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Penguins Grades: More Half-Hearted Efforts; Calling Out the Worst



Pittsburgh Penguins game analysis, Kris Letang, ottawa senators

OTTAWA, Ontario —  For 59 minutes, the Pittsburgh Penguins played the same brand of blasé hockey that delivered them to the brink of being shut out for the fourth time in 12 days and their seventh loss in eight games until newly acquired Michael Bunting did what the Penguins hope to see more of when he scored from the crease.

Bunting’s goal with only 22 seconds remaining salvaged a point in a 2-1 overtime loss to the Ottawa Senators. But for most of the 60 minutes, the Penguins glided through the motions, never truly engaging or warming to the task. They did just enough to avoid complete embarrassment, perpetually caught somewhere between hope and grim reality.

At the request of the survivors, the names have been changed. Out of respect for the dead, the rest has been told exactly as it occurred (Fargo reference).

The game elicited few raised heartbeats, though coach Mike Sullivan’s blood pressure seemed to make up for it. The coach stopped short of ripping his team, but he had no compliments except for goalie Tristan Jarry whom he called terrific, stopping 37 of 39.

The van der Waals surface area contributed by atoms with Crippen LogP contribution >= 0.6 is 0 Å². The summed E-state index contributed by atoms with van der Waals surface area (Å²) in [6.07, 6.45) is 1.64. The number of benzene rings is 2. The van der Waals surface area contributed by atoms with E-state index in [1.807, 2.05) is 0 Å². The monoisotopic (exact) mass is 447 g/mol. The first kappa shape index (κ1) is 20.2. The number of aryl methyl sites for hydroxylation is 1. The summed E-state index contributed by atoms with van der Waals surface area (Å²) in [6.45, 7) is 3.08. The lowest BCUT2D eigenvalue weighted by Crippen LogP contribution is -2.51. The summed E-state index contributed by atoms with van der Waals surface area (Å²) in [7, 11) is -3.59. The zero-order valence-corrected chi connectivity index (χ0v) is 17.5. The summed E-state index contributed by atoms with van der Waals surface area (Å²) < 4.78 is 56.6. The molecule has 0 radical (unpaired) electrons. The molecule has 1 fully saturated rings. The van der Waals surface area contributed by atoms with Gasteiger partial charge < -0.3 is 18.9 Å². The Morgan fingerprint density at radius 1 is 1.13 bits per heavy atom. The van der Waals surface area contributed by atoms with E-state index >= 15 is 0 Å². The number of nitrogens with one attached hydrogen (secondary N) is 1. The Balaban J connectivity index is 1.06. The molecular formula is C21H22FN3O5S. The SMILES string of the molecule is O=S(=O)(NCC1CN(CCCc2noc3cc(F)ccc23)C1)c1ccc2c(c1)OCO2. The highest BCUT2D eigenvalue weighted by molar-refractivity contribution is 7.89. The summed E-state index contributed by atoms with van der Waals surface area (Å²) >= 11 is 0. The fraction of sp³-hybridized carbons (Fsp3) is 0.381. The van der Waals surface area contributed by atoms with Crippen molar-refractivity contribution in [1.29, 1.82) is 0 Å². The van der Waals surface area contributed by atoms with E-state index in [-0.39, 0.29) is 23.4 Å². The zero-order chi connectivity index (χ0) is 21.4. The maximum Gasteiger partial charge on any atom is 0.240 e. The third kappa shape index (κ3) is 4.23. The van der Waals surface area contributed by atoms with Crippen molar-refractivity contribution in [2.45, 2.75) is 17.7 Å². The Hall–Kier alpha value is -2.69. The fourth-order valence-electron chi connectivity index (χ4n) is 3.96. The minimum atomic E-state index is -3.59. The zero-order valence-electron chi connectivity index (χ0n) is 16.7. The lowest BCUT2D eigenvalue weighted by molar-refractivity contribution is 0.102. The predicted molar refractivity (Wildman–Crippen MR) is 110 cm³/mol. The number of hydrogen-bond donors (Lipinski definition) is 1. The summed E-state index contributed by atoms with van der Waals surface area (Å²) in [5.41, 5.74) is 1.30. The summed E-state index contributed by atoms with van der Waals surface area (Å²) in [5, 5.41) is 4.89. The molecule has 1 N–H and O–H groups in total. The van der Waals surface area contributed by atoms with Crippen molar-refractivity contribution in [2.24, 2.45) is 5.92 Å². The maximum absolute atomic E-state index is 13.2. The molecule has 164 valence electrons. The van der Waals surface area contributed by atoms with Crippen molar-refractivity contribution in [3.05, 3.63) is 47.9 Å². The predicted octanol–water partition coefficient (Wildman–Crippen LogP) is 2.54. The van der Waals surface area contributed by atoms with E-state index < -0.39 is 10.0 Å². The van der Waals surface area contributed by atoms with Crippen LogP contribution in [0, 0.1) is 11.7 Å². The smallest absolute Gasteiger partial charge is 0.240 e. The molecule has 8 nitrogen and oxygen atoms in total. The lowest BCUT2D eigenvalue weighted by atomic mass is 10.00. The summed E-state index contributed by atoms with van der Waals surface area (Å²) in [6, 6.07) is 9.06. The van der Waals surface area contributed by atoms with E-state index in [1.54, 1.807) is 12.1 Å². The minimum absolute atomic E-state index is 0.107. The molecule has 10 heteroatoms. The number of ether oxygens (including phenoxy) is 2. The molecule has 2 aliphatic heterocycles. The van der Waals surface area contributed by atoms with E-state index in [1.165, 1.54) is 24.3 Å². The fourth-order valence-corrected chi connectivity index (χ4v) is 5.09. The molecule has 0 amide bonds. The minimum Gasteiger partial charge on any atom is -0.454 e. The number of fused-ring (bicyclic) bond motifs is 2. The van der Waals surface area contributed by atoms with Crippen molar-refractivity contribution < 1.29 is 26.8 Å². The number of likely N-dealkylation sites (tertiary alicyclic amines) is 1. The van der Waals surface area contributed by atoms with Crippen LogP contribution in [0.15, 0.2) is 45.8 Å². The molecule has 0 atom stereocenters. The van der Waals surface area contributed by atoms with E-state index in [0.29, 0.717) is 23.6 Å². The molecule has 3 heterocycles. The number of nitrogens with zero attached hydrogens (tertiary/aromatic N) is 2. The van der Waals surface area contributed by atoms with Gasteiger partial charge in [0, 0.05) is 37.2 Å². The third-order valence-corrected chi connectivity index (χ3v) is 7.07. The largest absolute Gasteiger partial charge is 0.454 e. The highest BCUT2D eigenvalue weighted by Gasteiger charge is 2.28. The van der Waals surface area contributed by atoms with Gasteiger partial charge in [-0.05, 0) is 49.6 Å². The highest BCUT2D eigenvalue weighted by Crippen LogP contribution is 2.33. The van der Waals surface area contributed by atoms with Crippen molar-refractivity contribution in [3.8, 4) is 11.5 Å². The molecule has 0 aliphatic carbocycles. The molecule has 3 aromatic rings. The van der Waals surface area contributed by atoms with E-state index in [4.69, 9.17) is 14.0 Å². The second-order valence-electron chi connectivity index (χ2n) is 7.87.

“I didn’t think we did as good a job tonight getting to that front. We got to do a better job fighting for that area of the rink, making the sightlines difficult, create more broken plays where we got a chance to create off of that initial shot,” Sullivan said.

Fortunately for the Penguins, Ottawa long ago packed in their season.

It took more than 50 minutes for one team to make a mistake glaring enough that the other could take advantage. As it’s been this season, it was the Penguins that made the mistake.

Penguins winger Bryan Rust circled toward the point to pick up Ottawa defenseman Jake Sanderson, but Sanderson had bolted for the slot.

Sanderson had a clean rip and a goal.

Bunting’s goal should have been a mood enhancer. Instead, it seemed like a sour reminder of their underachieving. Sullivan punted the question if the goal was something to build on. No one seemed too thrilled by it.

Karlsson categorized the extra-attacker goal as something they’ve been good at all year.